Anxiety affects 31% of teens and adults and increases their risk of comorbid disorders. In addition, one in three children and teens who have anxiety also struggle with behavior problems and depression. At the ADHD Institute of Michigan, Sarang Patel, PA-C, and Taylor Hennrick, PA-C, have years of experience helping people of all ages overcome anxiety with individualized treatment. To schedule an in-person or telehealth appointment, call the office in Ann Arbor, Michigan, or book online today.
Everyone occasionally feels fear or worry when facing a challenging or threatening situation. When you experience this type of everyday anxiety, the feeling disappears once the event is over.
For some, anxiety turns into a constant problem or gets so severe that it affects their daily life. When you can't shake anxiety, or you change your activities to avoid the person, place, or event that triggers your stress, it's time to get help from the team at the ADHD Institute of Michigan.
There are several types of anxiety disorders. The most common include:
If you have GAD, you have ongoing and uncontrollable worry about many daily events, even when there's no immediate threat.
This disorder causes intense anxiety when you go to public places, meet new people, or must perform in front of others.
Separation anxiety disorder affects children and adults, occurring when they fear separation from the significant people in their life. In many cases, they worry that being apart will cause something terrible to happen to them or their parents, caretakers, or partners.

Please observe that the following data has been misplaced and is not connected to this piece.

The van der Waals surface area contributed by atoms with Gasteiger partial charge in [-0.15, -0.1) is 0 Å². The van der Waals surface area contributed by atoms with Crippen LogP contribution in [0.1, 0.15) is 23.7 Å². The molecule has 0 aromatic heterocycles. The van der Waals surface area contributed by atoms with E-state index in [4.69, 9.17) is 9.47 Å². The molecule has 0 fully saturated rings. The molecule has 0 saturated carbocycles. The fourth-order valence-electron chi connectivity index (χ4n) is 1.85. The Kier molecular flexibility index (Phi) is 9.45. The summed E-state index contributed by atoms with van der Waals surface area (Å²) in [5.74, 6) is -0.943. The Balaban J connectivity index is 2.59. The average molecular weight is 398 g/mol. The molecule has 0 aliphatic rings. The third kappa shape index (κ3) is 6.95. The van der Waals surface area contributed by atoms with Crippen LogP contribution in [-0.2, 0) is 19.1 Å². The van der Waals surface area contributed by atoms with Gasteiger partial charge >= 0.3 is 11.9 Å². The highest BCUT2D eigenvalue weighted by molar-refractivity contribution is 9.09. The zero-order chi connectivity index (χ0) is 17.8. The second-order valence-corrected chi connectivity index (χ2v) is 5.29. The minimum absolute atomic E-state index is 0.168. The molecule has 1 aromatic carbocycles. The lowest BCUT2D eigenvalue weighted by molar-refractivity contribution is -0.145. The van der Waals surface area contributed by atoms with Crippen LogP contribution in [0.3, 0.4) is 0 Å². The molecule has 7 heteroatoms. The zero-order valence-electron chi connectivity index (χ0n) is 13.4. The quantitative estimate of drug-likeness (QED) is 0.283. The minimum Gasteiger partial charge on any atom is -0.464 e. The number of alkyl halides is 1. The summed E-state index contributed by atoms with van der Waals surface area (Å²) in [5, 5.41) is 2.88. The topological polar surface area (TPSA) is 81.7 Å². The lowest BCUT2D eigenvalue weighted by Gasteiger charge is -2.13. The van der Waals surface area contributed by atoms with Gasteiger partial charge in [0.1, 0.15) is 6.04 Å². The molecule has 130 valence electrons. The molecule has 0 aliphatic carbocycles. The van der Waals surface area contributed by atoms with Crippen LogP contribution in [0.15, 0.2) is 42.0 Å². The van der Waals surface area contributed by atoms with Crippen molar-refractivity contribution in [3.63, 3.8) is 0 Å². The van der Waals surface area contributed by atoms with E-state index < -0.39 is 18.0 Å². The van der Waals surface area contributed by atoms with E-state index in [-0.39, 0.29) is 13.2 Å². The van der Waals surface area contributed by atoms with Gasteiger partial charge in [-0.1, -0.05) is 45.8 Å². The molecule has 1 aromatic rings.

Phobias cause an intense and irrational fear of a specific activity, object, situation, or person. For example, you may fear spiders, needles, or flying.
If you have agoraphobia, your anxiety increases when you go outside your home alone, use public transportation, or find yourself in a crowd.
All types of anxiety disorders cause a range of symptoms. Children and adults may experience:
Anxiety can also trigger panic attacks. A panic attack causes sudden, severe physical symptoms like sweating, chest pain, and shortness of breath.
When treating anxiety, the ADHD Institute of Michigan team recommends psychotherapy, medication, or both, depending on your symptoms. Anti-anxiety medications can quickly relieve stress, but these drugs need ongoing medication management to ensure you don't develop a tolerance.
Several psychotherapy techniques effectively help children and adults overcome anxiety. One type, cognitive behavioral therapy, teaches you to recognize and change the thoughts that trigger anxiety.
If you or your child need compassionate care for anxiety, call the ADHD Institute of Michigan or schedule an in-person or telehealth appointment online today.